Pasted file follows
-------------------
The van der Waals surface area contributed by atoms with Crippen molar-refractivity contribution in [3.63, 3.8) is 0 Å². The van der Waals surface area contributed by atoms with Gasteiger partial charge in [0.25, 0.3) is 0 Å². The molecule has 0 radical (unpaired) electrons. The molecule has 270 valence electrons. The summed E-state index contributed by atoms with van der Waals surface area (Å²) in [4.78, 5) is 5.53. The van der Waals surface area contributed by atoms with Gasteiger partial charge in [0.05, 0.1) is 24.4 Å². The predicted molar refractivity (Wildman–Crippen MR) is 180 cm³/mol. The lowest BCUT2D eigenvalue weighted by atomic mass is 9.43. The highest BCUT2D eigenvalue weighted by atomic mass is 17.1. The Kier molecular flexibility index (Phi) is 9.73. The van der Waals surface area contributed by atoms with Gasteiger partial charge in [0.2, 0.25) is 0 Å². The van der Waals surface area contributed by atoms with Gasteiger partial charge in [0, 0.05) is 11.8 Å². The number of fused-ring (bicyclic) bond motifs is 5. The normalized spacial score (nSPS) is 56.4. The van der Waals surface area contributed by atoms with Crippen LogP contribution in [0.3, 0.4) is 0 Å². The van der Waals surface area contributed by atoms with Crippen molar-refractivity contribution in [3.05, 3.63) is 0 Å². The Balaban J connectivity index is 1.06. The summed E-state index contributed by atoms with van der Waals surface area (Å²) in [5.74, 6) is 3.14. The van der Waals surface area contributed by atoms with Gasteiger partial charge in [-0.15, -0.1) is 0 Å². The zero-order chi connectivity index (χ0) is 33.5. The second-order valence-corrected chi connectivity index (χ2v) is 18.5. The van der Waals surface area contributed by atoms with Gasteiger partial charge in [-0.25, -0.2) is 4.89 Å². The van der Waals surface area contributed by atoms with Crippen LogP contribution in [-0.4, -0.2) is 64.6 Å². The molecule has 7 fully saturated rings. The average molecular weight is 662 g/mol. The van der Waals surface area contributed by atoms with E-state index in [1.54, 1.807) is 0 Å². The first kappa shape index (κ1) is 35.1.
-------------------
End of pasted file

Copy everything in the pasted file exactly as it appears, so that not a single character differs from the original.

The van der Waals surface area contributed by atoms with Crippen molar-refractivity contribution in [3.63, 3.8) is 0 Å². The van der Waals surface area contributed by atoms with Gasteiger partial charge in [0.25, 0.3) is 0 Å². The molecule has 0 radical (unpaired) electrons. The molecule has 270 valence electrons. The summed E-state index contributed by atoms with van der Waals surface area (Å²) in [4.78, 5) is 5.53. The van der Waals surface area contributed by atoms with Gasteiger partial charge in [0.05, 0.1) is 24.4 Å². The predicted molar refractivity (Wildman–Crippen MR) is 180 cm³/mol. The lowest BCUT2D eigenvalue weighted by atomic mass is 9.43. The highest BCUT2D eigenvalue weighted by atomic mass is 17.1. The Kier molecular flexibility index (Phi) is 9.73. The van der Waals surface area contributed by atoms with Gasteiger partial charge in [0.2, 0.25) is 0 Å². The van der Waals surface area contributed by atoms with Gasteiger partial charge in [0, 0.05) is 11.8 Å². The number of fused-ring (bicyclic) bond motifs is 5. The normalized spacial score (nSPS) is 56.4. The van der Waals surface area contributed by atoms with Crippen LogP contribution in [0.3, 0.4) is 0 Å². The van der Waals surface area contributed by atoms with Crippen molar-refractivity contribution in [3.05, 3.63) is 0 Å². The Balaban J connectivity index is 1.06. The summed E-state index contributed by atoms with van der Waals surface area (Å²) in [5.74, 6) is 3.14. The van der Waals surface area contributed by atoms with Gasteiger partial charge in [-0.15, -0.1) is 0 Å². The zero-order chi connectivity index (χ0) is 33.5. The second-order valence-corrected chi connectivity index (χ2v) is 18.5. The van der Waals surface area contributed by atoms with Gasteiger partial charge in [-0.25, -0.2) is 4.89 Å². The van der Waals surface area contributed by atoms with Crippen LogP contribution in [-0.4, -0.2) is 64.6 Å². The molecule has 7 fully saturated rings. The average molecular weight is 662 g/mol. The van der Waals surface area contributed by atoms with E-state index in [1.54, 1.807) is 0 Å². The first kappa shape index (κ1) is 35.1.